Yellowstone Hotels Introduction ​ Copyright 2020 by Robert V. Goss. All rights reserved. No part of this work may be reproduced or utilized in any form by any means, electronic or mechanical, including photocopying, recording or by an information storage and retrieval system without permission in writing from the author. The earliest hotels in the park were rather crude facilities with only the most basic amenities and services. James McCartney built the first hotel (loosely speaking) at Mammoth, located at the mouth of Clematis Creek. It consisted of two log cabins in 1871, and by 1873 another cabin, stables, and outbuildings were constructed. Visitors used their own bedding and generally slept on the floor. Most of the people visiting at this time were hunters, poachers, miners, curiosity-seekers, or invalids coming to reap the supposed health benefits of the hot springs around Mammoth. Travel to this part of the country was difficult at best, and dangerous at worst, as evidenced by the Nez Perce forays through the Park in 1877. That summer Indians killed Richard Dietrich , one of a party of Helena tourists, while he was standing in the doorway of McCartney`s cabin. Other visitors included "official" exploration parties carried out by various governmental and military agencies for exploration purposes and surveys for potential roads. The railroads also conducted surveys in the park in hopes of laying track to various features, and to the mines in Cooke City. Fortunately these plans never materialized, despite tremendous pressures brought upon the government by the miners, railroad and local citizens hoping to make a profit. The second hotel to be built was by George Marshall near the mouth of Nez Perce Creek in 1880. A crude road had been built from Virginia City through the west entrance to the Lower Geyser Basin in 1873, and a road was cut south from Mammoth by Supt. Norris in 1878. With these primitive accesses, Marshall was able to serve the early tourists to the Upper and Lower Geyser basins. He sold out to G.G. Henderson and Henry Klamer in 1885 and the hotel was renamed the 'Firehole Hotel.` A pair of utilitarian cottages were built next to the hotel to increase capacity. The Yellowstone Park Association assumed control in 1886 and operated it until 1891 when the Fountain Hotel opened up nearby and the old hotel was no longer needed. The year 1883 was a momentous one. The Northern Pacific Railroad had recently completed its transcontinental railway and needed to create a demand for its services. With Yellowstone only 50 miles from their tracks at Livingston, Montana, and the hope for big profits in the tourist trade, the Northern Pacific extended their tracks to Cinnabar , three miles north of Gardiner . The "Park Branch Line" would for this first time, enable wealthy tourists to 'ride the rails` and visit Wonderland. This type of tourist was accustomed to the fancy resorts in the east and Europe and expected the best in accommodations. The existing park hotels were totally inadequate to provide the needs of this newer and more demanding class of tourist. In order to attract these new, affluent visitors, the Yellowstone Park Improvement Co. (YPIC) was formed to provide for a new system of hotels. Carroll T. Hobart , a division superintendent for NPRR, Henry Douglas, and investor Rufus Hatch were the creators of this new company. Their first order of business was construction of a hotel at Mammoth, eight miles from the railroad terminus. Actual construction of the National Hotel started in the fall of 1882, with a partial opening of 141 rooms on August 1, 1883. Visitors were brought from the new railhead at Cinnabar to Mammoth in Wakefield & Hoffman stagecoaches. Completion of the building did not occur until 1886, due in part to a 5-month carpenter`s strike in 1884. Beginning in 1883, YPIC also established tent hotels at Canyon , Old Faithful and Norris to serve the tourist until grander facilities could be built. Financial problems caused YPIC to go bankrupt in 1885, and the Yellowstone Park Association (YPA) was established the following year. Charles Gibson, Nelson Thrall, and John Bullitt formed this new company with financial backing from the Northern Pacific RR. They bought out the National Hotel, and assumed control over the Firehole Hotel and other YPIC properties. Join with me and continue to explore the history of the old hotels and lodges in Yellowstone National Park in these richly illustrated web pages . . . . .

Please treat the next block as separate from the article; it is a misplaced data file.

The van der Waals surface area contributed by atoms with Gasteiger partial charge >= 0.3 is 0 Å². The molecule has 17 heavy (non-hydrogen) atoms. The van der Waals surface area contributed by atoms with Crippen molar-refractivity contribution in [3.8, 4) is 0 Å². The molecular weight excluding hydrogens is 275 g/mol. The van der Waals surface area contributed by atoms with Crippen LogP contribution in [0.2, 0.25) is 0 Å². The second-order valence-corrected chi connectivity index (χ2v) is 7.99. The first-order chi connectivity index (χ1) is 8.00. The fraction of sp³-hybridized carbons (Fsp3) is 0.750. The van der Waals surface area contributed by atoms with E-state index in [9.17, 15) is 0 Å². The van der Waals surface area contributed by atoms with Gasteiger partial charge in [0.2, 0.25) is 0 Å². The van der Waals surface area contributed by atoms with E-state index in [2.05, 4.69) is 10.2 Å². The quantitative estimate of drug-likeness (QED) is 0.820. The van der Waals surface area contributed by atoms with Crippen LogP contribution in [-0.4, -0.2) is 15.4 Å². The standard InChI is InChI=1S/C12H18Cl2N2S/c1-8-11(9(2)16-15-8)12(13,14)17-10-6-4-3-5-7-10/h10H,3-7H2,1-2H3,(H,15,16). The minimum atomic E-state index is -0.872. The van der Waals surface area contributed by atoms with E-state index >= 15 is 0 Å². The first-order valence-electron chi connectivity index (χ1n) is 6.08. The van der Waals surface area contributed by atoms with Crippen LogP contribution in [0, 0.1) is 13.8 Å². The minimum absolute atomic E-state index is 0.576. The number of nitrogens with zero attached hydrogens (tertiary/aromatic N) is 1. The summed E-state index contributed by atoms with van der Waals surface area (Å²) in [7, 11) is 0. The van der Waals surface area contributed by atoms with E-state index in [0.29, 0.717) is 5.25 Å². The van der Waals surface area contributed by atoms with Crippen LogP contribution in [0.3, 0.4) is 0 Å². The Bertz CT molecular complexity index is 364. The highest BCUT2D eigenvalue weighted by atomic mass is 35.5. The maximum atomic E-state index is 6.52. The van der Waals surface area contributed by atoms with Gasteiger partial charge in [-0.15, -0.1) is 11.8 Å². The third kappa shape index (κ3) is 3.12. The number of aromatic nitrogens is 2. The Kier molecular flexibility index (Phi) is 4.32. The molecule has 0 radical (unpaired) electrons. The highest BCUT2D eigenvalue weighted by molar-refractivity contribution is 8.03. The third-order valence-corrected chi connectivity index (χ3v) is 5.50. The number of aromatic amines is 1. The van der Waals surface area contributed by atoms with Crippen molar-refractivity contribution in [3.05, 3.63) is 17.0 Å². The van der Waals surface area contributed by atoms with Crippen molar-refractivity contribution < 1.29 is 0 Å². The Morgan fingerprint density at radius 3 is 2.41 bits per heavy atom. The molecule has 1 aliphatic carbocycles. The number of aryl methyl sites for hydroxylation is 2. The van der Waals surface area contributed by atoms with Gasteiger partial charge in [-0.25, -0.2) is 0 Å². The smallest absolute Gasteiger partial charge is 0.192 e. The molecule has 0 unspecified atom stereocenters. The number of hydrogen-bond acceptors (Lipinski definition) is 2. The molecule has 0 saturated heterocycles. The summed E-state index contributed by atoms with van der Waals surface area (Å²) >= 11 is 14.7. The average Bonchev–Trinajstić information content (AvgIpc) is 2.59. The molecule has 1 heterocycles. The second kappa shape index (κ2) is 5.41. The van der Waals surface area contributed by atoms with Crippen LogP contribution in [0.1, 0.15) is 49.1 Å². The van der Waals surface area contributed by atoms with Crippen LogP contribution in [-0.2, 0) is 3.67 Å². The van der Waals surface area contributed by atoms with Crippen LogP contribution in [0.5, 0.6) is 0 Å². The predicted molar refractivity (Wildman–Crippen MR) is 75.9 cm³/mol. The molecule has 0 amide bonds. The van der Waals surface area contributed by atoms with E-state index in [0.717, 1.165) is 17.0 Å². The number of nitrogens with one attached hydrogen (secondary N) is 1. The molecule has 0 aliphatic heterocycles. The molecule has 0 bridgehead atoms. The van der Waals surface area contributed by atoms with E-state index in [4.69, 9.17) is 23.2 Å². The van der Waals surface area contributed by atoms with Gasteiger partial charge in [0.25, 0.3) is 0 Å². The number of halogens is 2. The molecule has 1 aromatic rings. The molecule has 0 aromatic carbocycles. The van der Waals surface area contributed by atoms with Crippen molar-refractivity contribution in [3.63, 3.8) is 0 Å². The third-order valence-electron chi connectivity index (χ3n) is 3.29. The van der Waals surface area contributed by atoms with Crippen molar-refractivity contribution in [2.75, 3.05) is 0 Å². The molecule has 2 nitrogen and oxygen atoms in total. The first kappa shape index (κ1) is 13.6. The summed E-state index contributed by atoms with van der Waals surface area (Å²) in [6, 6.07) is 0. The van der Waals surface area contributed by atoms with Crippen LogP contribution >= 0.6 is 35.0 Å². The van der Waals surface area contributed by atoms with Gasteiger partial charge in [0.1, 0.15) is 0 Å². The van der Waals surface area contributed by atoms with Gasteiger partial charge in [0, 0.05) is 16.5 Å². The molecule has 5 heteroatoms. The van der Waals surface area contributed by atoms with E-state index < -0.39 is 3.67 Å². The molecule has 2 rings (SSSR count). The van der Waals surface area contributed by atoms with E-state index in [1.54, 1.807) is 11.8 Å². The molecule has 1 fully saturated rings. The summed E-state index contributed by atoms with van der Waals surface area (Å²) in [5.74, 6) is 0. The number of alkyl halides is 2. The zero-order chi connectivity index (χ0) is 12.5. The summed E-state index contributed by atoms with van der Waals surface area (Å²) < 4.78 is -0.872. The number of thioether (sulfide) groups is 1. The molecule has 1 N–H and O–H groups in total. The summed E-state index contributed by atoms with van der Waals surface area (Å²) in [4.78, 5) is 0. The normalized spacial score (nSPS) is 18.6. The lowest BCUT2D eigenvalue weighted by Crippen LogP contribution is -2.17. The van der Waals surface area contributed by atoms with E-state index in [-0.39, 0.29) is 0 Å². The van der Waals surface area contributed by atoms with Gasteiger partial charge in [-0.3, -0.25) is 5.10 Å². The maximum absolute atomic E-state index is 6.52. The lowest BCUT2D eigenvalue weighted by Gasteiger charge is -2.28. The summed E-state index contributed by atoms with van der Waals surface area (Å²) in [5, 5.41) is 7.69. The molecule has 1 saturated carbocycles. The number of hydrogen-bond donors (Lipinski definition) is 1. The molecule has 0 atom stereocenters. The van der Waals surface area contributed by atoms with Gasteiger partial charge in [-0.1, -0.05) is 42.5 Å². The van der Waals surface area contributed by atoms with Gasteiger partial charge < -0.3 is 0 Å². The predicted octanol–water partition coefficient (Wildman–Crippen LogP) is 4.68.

• Yellowstone Bios E-F-G | Geyserbob.com